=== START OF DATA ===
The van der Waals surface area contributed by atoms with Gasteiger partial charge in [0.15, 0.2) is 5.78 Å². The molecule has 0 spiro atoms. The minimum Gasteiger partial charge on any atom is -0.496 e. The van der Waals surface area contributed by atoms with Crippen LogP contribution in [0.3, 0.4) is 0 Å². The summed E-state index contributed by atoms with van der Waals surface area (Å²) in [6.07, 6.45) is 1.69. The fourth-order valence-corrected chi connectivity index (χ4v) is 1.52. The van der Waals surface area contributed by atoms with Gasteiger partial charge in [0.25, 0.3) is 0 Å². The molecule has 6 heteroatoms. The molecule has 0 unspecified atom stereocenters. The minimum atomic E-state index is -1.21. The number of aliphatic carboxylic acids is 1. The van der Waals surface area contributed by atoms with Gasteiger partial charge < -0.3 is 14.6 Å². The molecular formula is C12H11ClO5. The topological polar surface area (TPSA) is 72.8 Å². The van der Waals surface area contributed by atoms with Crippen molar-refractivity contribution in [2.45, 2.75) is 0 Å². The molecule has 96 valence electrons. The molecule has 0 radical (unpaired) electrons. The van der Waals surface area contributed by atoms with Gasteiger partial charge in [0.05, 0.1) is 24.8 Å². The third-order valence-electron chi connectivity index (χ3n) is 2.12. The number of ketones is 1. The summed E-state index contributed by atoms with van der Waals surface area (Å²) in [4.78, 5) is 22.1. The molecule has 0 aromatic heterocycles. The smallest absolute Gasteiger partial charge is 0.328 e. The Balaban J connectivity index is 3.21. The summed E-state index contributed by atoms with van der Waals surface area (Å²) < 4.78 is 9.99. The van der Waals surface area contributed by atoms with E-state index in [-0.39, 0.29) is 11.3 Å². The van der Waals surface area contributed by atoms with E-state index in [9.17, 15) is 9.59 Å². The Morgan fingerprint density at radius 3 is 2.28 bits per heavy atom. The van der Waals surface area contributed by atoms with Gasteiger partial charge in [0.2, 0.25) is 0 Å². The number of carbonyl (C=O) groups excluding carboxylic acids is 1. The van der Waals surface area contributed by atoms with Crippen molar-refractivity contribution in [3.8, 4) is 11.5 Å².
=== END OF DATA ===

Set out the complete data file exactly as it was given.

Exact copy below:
The van der Waals surface area contributed by atoms with Gasteiger partial charge in [0.15, 0.2) is 5.78 Å². The molecule has 0 spiro atoms. The minimum Gasteiger partial charge on any atom is -0.496 e. The van der Waals surface area contributed by atoms with Crippen LogP contribution in [0.3, 0.4) is 0 Å². The summed E-state index contributed by atoms with van der Waals surface area (Å²) in [6.07, 6.45) is 1.69. The fourth-order valence-corrected chi connectivity index (χ4v) is 1.52. The van der Waals surface area contributed by atoms with Gasteiger partial charge in [0.25, 0.3) is 0 Å². The molecule has 6 heteroatoms. The molecule has 0 unspecified atom stereocenters. The minimum atomic E-state index is -1.21. The number of aliphatic carboxylic acids is 1. The van der Waals surface area contributed by atoms with Gasteiger partial charge < -0.3 is 14.6 Å². The molecular formula is C12H11ClO5. The topological polar surface area (TPSA) is 72.8 Å². The van der Waals surface area contributed by atoms with Crippen molar-refractivity contribution in [2.45, 2.75) is 0 Å². The molecule has 96 valence electrons. The molecule has 0 radical (unpaired) electrons. The van der Waals surface area contributed by atoms with Gasteiger partial charge in [0.05, 0.1) is 24.8 Å². The third-order valence-electron chi connectivity index (χ3n) is 2.12. The number of ketones is 1. The summed E-state index contributed by atoms with van der Waals surface area (Å²) in [4.78, 5) is 22.1. The molecule has 0 aromatic heterocycles. The smallest absolute Gasteiger partial charge is 0.328 e. The Balaban J connectivity index is 3.21. The summed E-state index contributed by atoms with van der Waals surface area (Å²) < 4.78 is 9.99. The van der Waals surface area contributed by atoms with E-state index in [-0.39, 0.29) is 11.3 Å². The van der Waals surface area contributed by atoms with E-state index in [9.17, 15) is 9.59 Å². The Morgan fingerprint density at radius 3 is 2.28 bits per heavy atom. The van der Waals surface area contributed by atoms with Gasteiger partial charge in [0.2, 0.25) is 0 Å². The number of carbonyl (C=O) groups excluding carboxylic acids is 1. The van der Waals surface area contributed by atoms with Crippen molar-refractivity contribution in [3.8, 4) is 11.5 Å².